Belhaven to Alligator River Marina

First view of the morning – left Belhaven at 5:30AM hoping to beat the weather – weather guys got it wrong again today, it was already rough, supposed to be 6mph.
Got to the protected part of today’s journey – just got passed by Done Diggin, the large Lagoon power cat. Started off at 55 degrees this morning, and stayed that way until 10AM – the high for the day was 61.
I thought the Neuse was bad – this was worse. Almost turned back about a third of the way up the Alligator River. Some of the waves were so big that the boat launched off them and about half of the boat was out of the water before it came back down – I actually had to slow down. The only reason I kept going was that it was supposed to get better, and I was heading almost directly into the waves – the boat’s best direction. Turned out the wind did not get better…
After 3 hours of getting beat up, the Alligator River bridge came in site – near the end of today’s journey.
The Alligator River bridge – just 11 feet clearance but I only need 8, so I got under it no problem.
The Alligator River Marina is basically a gas station on a highway with a marina – really laid back and inexpensive. So glad to be here!
The marina. Bella Gatto is here now as well.
Adagio’s spot – the building to the left is the laundry, restroom, showers and lounge.
This was my route today. All the pain of the last three days is to get across the Albemarle Sound (over 20 miles across, and a body of water I couldn’t get across in Catitude for three days last year). The weather tomorrow is supposed to be ideal – really hoping so…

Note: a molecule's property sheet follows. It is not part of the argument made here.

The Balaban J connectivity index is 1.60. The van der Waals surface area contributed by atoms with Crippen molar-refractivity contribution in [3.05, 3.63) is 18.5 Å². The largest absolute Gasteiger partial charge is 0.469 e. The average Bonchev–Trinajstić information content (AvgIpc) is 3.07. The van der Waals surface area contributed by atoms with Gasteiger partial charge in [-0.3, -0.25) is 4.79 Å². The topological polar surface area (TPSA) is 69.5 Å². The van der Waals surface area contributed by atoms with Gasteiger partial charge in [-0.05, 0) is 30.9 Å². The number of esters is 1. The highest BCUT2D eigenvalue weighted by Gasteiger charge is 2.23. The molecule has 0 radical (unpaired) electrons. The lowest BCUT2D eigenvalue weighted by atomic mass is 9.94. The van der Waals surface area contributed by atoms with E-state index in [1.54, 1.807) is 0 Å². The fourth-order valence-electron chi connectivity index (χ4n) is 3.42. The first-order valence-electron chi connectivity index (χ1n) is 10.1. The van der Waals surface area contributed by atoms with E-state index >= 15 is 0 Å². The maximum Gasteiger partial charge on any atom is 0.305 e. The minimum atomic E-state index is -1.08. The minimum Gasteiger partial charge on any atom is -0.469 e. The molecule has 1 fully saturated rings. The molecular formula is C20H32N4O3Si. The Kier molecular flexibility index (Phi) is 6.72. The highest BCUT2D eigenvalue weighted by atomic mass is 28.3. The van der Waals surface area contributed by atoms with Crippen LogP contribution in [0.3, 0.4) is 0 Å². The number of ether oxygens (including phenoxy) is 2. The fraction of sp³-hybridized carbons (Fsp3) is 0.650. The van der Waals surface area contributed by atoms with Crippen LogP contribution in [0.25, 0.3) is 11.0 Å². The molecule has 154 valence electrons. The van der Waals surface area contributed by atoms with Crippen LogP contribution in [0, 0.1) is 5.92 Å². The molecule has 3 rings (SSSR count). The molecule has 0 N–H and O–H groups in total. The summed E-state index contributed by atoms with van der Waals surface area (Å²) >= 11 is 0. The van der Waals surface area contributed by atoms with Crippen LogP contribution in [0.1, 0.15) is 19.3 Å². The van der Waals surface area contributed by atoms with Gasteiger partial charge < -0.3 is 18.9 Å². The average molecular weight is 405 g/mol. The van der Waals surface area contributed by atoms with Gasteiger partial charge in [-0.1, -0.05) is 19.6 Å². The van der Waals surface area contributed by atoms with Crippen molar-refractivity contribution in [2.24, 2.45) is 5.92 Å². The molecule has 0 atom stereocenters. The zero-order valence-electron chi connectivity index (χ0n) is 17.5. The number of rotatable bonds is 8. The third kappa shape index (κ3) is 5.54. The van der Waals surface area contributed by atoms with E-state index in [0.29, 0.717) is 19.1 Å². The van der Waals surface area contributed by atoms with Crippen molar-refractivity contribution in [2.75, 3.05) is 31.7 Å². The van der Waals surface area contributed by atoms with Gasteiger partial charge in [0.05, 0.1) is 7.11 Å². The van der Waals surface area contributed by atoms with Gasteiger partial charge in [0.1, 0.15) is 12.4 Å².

R.E. Mayo Seafood docks to Belhaven NC

First view of sunrise – I can barely see the markers at this time, left at 5:40 AM. I needed to get to Belhaven before the weather (wind and waves) moved in.
Sunrise greeting me as I enter the Pamlico River – even wide than the Neuse River from the day before. Once again, it appears the weathermen were not exactly correct in their forecast.
Here, the waves are almost sideways to me before I round the point to the Pungo River – the boat is rolling pretty badly at this point, although not as badly as yesterday.
The wind was supposed to be 8 to 8 mph at this point, but here is sailboat heeled over with so much wind that they had to reef their sails.
This is the weather from – obviously wrong, and the conditions are getting worse…
Luckily I only had 4 hours to go today, so I was able to get to the sheltered harbor in Belhaven before it got really bad.
My spot at the Belhaven Free Docks at the end of town – nice new docks, except they didn’t make the finger piers long enough, my boat is sticking out and it was hard to figure out how to tie it to the dock with the wind and tides that would occur during the day.
My view of Belhaven industry.
I did manage to tie the boat well, and the tide and wind did not cause me any issues.
These Canadian Geese greeted my as I came off the dock.
My view down the road towards town from the lot the dock is on. I decided not to get the bike out today, because everything was not too far away, and I had gotten here early and had all day.
The Police Station – a caboose from the now-defunct railroad is used by the town from time to time for festivals.
And the town of Belhaven welcomes me – pretty small place, and most of it was closed because it was Sunday.
The view of downtown – very close to the marinas all the rest of my Great Loop friends who were here today stayed at.
A collage of Belhaven highlights on the side of a business.